The court stated that this type of information was exactly the type of “cat out of the bag” discovery that can cause irreparable harm to individuals who are not parties to litigation because the orders can work to unlawfully infringe on the privacy rights of the non-party nursing home residents and the confidentiality of their medical information.
In assessing whether there was a departure from the essential requirements of law, the plaintiff had alleged that the fall was “unwitnessed”, therefore there was no relevance of the names of all the unit’s residents, when none of them had witnessed the fall. Additionally, the order required the production of constitutionally protected privacy details under Article I, Section 23 of the Florida Constitution.
Before a trial judge may compel such production, there must be a balance of personal rights against evidentiary relevancy; something the trial court here did not engage in.
Additionally, under §456.057 in Subsection (6) and (7), patients have control over their medical records, and the owners may only release that information under certain circumstances. To do so without written authorization, requires proper notice to a patient or the patients legal representative. As this order cast a wide net, there was a departure from the essential requirements of law.
However, the second order did not suffer from the same infirmity. It did seek to discover relevant evidence—or evidence that would lead to relevant evidence—in the form of patient information intended to aid the plaintiff’s expert in forming an opinion concerning the estate’s allegations of understaffing in the nursing home at the time of the decedent’s fall. The plaintiff demonstrated that the subject information is general data gathered by nursing homes pursuant to Federal Law for Medicare and Medicaid reimbursements, and as such, the defendant could redact the patient’s names.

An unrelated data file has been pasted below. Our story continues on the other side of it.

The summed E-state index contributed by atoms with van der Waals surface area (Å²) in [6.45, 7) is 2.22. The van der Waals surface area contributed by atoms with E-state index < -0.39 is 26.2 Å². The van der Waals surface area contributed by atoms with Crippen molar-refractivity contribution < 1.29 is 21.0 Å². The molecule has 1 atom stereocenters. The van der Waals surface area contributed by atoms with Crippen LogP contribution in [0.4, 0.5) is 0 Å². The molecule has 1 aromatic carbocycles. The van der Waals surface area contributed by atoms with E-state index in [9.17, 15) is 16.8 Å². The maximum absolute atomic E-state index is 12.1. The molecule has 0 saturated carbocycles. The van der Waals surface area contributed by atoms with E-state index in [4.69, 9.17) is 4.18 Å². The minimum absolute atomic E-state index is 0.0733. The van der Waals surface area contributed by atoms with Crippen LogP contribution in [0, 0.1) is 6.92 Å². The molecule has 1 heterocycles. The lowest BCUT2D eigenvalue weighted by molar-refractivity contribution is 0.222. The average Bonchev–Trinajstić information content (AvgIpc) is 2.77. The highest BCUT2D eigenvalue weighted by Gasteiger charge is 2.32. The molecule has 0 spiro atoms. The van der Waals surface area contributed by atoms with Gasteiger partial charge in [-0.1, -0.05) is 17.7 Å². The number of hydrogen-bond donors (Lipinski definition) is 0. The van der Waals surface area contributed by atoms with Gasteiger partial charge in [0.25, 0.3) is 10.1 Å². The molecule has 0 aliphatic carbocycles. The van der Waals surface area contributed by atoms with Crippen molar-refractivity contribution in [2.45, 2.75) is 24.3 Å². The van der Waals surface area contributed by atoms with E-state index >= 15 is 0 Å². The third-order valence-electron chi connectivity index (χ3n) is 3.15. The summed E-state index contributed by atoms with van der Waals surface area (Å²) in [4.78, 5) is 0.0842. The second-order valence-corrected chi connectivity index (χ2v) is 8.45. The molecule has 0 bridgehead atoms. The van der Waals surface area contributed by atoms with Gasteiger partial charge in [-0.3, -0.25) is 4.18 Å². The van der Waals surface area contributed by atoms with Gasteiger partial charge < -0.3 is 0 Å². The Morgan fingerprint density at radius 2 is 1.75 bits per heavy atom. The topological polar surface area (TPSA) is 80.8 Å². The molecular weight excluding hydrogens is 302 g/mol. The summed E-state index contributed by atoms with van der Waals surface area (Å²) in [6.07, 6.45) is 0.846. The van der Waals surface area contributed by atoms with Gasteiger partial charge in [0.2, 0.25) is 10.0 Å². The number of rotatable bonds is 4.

SUMMARY JUDGMENT LIMITING THE OWNER’S LIABILITY TO $100,000 UPHELD UNDER §324.021(9(b)(3)
Walker v. Geico, 45 Fla. L Weekly D696 (Fla 4th DCA March 25, 2020):
A fatal accident occurred while the defendant driver was driving his stepfather’s vehicle. The owner garaged the vehicle at his stepson’s home, and the stepson driver was a permissive user of the vehicle.
The driver had three policies in effect at the time of the accident amounting to a total of $700,000 in coverage—well in excess of the $500,000 threshold requirement required by the statute to limit the vehicle owner’s liability.
When the plaintiff settled with the owner for his $250,000 Allstate policy, the settlement agreement stated it would not release the driver, and would serve only as a set off for any judgment that the driver would eventually owe to the plaintiff’s estate.
The plaintiff asserted that the owner’s Allstate policy covering him as a permissive user could not be counted towards the “driver’s” combined limits for the computation and assessment of the cap as to the owner. However, as the court found, nothing within the statute indicates that the vehicle owner’s $100,000 liability cap and the $500,000 combined limits for the permissive user, are mutually exclusive.
As such, because the permissive user did have the requisite $500,000 in combined property damage and bodily injury liability, the owners’ responsibility was capped at $100,000 under the statute.
ORDER ENFORCING SETTLEMENT AFFIRMED, WHERE APPELLANT FAILED TO PROVIDE A TRANSCRIPT OF THE EVIDENTIARY HEARING OR STIPULATED STATEMENT OF THE PROCEEDINGS.
Guillen v. Rodriguez, 45 Fla. L Weekly D703 (Fla. 3rd DCA March 25, 2020):
ERROR TO GRANT SUMMARY JUDGMENT IN FAVOR OF COUNTY WHERE THERE WERE MATERIAL ISSUES OF FACT AS TO WHETHER THE COUNTY’S ALLEGED NEGLIGENCE WAS THE CAUSE OF THE PLAINTIFF’S INJURIES.